In the wake of Elon Musk’s noisy takeover of Twitter, people have been looking for alternatives to the increasingly toxic microblogging social media platform. Many of those fleeing or hedging their bets have turned to Mastodon, which has attracted hundreds of thousands of new users since Twitter’s acquisition.
Like Twitter, Mastodon allows users to post, follow people and organizations, and like and repost others’ posts.
But while Mastodon supports many of the same social networking features as Twitter, it is not a single platform. Instead, it’s a federation of independently operated, interconnected servers. Mastodon servers are based on open-source software developed by German nonprofit Mastodon gGmbH. The interconnected Mastodon servers, along with other servers that can “talk” to Mastodon servers, are collectively dubbed the “fediverse.”
A key aspect of the fediverse is that each server is governed by rules set by the people who operate it. If you think of the fediverse as a university, each Mastodon server is like a dorm.
Which dorm you’re initially assigned to can be somewhat random but still profoundly shapes the kind of conversations you overhear and the relationships you form. You can still interact with people who live in other dorms, but the leaders and rules in your dorm shape what you can do.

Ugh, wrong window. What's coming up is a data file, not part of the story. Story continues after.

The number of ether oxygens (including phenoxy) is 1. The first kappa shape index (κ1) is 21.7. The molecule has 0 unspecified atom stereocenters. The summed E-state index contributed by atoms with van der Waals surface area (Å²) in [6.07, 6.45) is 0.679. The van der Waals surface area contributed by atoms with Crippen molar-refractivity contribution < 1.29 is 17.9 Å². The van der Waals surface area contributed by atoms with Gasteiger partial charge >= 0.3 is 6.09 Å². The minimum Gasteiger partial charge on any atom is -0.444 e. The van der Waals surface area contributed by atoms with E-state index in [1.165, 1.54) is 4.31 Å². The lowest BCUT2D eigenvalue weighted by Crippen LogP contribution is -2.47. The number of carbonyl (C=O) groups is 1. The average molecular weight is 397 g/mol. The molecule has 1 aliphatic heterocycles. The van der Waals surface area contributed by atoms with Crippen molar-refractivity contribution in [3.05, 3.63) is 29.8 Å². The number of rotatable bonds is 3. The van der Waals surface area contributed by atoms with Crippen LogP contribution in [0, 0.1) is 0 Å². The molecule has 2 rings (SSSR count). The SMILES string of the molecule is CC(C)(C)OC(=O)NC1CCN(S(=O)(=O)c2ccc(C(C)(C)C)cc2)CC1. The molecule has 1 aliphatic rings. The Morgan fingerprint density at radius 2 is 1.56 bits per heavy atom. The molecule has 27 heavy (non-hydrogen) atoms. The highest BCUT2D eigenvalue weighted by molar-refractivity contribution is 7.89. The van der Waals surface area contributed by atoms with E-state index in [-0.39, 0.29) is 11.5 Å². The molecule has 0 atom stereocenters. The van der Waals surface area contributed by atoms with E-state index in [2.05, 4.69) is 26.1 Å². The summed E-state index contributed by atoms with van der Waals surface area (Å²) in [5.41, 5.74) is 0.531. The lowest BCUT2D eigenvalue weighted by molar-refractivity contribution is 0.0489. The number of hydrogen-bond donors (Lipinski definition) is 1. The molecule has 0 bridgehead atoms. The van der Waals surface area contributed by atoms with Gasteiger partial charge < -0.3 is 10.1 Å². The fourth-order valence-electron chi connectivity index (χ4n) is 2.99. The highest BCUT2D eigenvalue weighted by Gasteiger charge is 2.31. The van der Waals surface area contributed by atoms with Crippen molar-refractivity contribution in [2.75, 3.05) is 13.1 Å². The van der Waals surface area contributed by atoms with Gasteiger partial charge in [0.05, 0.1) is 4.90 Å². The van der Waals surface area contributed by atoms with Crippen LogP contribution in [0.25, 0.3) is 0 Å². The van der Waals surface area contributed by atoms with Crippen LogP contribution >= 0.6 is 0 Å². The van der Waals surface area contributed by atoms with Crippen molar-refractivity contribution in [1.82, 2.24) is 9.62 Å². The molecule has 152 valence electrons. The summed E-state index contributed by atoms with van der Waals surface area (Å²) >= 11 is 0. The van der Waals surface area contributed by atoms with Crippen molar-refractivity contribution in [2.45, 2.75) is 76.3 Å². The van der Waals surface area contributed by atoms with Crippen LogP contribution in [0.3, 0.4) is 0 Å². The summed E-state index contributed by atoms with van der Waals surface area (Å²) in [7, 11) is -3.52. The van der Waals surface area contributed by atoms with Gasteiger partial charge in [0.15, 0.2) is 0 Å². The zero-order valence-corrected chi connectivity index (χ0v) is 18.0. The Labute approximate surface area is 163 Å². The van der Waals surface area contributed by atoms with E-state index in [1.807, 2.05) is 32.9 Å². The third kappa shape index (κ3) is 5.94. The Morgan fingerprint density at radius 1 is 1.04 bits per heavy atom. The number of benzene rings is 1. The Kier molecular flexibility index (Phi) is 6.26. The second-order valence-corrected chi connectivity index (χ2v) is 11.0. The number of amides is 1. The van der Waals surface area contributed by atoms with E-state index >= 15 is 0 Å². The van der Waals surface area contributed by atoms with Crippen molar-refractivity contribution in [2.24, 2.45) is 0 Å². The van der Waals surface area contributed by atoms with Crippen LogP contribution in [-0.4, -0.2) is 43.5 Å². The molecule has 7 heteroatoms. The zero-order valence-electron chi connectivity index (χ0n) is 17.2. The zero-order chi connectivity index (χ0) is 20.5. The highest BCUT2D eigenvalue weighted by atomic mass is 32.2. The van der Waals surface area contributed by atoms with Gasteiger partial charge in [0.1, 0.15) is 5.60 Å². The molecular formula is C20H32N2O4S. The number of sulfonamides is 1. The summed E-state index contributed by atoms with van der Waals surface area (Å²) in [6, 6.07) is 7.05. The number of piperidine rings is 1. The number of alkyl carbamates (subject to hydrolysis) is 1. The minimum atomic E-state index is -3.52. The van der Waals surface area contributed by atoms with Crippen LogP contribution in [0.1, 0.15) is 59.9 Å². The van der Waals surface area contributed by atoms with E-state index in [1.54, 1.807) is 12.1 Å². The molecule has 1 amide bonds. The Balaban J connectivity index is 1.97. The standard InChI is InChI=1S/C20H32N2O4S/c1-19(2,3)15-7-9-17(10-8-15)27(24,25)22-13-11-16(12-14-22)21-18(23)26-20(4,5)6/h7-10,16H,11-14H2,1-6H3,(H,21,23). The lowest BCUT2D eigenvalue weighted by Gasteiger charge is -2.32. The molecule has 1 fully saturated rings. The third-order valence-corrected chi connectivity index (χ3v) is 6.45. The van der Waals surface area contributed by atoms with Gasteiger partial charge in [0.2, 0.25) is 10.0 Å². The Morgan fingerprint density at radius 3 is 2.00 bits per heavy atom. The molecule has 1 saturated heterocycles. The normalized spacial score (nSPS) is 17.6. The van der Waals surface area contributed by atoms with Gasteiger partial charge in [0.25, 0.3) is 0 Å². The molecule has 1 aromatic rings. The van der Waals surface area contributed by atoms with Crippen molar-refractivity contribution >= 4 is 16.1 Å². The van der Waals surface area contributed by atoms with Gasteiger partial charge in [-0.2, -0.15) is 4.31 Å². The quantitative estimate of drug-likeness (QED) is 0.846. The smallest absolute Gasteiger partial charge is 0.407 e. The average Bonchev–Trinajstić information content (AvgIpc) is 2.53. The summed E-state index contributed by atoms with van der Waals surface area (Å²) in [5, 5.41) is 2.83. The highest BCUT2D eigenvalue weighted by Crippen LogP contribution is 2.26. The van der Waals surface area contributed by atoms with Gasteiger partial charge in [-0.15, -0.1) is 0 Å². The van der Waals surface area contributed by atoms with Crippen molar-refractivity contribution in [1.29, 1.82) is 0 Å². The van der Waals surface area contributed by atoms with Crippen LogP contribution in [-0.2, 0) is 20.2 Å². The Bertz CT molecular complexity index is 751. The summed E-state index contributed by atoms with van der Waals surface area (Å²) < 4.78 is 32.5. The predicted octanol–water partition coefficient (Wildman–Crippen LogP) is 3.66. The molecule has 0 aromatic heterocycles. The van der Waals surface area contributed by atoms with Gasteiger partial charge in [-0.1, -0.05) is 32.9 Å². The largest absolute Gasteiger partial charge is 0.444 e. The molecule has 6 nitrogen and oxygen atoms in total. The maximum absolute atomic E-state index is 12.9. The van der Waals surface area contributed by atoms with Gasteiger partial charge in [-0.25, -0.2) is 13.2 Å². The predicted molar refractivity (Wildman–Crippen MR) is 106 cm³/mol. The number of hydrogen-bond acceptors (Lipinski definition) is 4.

If you’re particularly unhappy with your dorm, you can move to a new housing situation – another dorm, a sorority, an apartment – that is a better fit, and you bring your relationships with you. But you are then subject to the rules of the new place where you live. There are hundreds of Mastodon servers, called instances, where you can set up your account, and these instances have different rules and norms for who can join and what content is permitted.
In contrast, social media platforms like Twitter and Facebook put everyone in a single, gigantic dorm. As millions or billions of people joined, the companies running these platforms added more floors and bedrooms. Everyone could communicate with each other and theoretically join each other’s conversations within the dorm, but everyone also has to live under the same rules.
If you didn’t like or didn’t follow the rules, you had to leave the megadorm, but you were not able to bring your relationships with you to your new housing – a different social media platform – or talk to people who stayed in your original megadorm. These platforms tapped into the resulting fear of missing out to lock people into a highly surveilled dorm where their otherwise private behavior was mined to sell ads.
Incentives for good behavior
The big social media companies sell ads to pay for two primary services: the technical infrastructure of hardware and software that lets users…